THE IMPROVED PUBLIC HOUSE
[To the Editor of the SPECTATOR.]
SIR,—Mr. F. M. Phillips asks, what in my opinion constitutes an improved public house, and how can the brewers support the movement for such houses while wishing to increase their revenue from beer-drinking. I would define the improved public house as one that should be clean, spacious, comfortable physically and aesthetically, and providing food (whether meals or snacks at the bar) and non-intoxicants as well as so-called intoxicating drinks. This every house should be. More ambitious houses should, as patronage, size, and locality allow, provide such conveniences as writing and reading rooms, concert and dance halls, and gardens. The children's creche in one well-known improved house indicates another direction the public house of the future should take.
How can brewers provide such houses without turning philanthropists ? That they can is proved by the fact that they do, where the licensing justices will sanction the plans for new houses, or for the necessary structural alterations of old. And an examination of conditions governing public houses will show how the improved house is an economic proposition.
About 92 per cent. of our public houses are tied houses. Of these the greater number are owned by publicans and are mortgaged to a brewery company. The others are owned by a brewery company and are managed by a salaried manager, who generally receives a commission on sales of food.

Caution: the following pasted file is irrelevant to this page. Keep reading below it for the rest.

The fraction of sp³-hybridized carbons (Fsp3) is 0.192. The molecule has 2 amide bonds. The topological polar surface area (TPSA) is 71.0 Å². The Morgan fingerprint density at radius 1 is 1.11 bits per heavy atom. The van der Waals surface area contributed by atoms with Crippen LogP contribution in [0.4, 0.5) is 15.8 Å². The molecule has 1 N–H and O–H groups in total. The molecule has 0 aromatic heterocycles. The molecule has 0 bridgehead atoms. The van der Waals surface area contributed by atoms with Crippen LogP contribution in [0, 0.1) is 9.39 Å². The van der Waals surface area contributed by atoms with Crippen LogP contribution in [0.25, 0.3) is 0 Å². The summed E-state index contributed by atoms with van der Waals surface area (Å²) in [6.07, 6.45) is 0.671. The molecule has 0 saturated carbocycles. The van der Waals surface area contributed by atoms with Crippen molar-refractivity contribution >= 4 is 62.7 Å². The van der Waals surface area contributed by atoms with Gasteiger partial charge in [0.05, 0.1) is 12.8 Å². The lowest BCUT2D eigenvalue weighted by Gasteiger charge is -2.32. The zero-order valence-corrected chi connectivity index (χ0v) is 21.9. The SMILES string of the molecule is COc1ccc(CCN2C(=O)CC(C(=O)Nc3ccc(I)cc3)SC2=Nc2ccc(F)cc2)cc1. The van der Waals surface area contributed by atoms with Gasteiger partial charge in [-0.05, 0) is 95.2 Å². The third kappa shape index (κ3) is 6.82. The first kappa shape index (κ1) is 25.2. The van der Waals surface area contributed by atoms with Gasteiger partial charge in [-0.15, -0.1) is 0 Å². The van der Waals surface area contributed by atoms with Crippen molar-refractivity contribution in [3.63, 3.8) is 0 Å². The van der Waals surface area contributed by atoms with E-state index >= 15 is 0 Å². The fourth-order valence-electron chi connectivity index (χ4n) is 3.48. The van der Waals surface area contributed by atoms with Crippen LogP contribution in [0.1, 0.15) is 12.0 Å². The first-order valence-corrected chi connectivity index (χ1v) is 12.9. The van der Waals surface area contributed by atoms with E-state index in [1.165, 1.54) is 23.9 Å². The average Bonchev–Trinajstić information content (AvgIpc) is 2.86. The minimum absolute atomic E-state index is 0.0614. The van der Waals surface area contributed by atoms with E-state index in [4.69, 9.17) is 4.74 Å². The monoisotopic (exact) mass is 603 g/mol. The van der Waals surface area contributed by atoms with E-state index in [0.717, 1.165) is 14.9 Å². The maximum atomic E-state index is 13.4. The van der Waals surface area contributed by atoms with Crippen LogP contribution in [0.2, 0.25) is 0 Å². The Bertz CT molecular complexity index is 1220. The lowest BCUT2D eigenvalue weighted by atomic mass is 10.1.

Let us take the mortgaged house first. This supplies the public with the product of the brewery company to which it is mortgaged. An improved house is a greater attraction than a " gin-palace " ; it therefore will draw more customers; including respectable women ; and its greater conveniences, such as tables and chairs, will make it possible for a pleasant social evening to be spent there, or an hour or two of waiting to be whiled away amid decent surroundings. The consump- tion per hour per head will be smaller, but bulk consumption will be larger. Moreover, such a house will receive increased patronage by clubs, a big factor in public house conditions. So the improved, mortgaged house will be a more profitable asset to the brewery company than a " gin-palace."
The same advantages listed in the preceding paragraph will apply to the brewery-owned house. The owners of the last- named house will derive revenue from the sale of food and non-intoxicants as well as from that of beers, wines, and spirits. The profit on a glass of beer is probably lower than that on any other commodity. The profit on foods is high, and on such drinks as tea and coffee it is probably higher than that on any other commodity.
The improved public house is an economic proposition as far as the brewer and licensee are concerned. It is wanted by the public. It will promote temperance more rapidly and thoroughly than any other scheme. Yet the licensing justices, numbering among themselves declared prohibitionists, still block the way. Appointed to promote temperance, they are the worst enemy that temperance has.—I am Sir, &c.,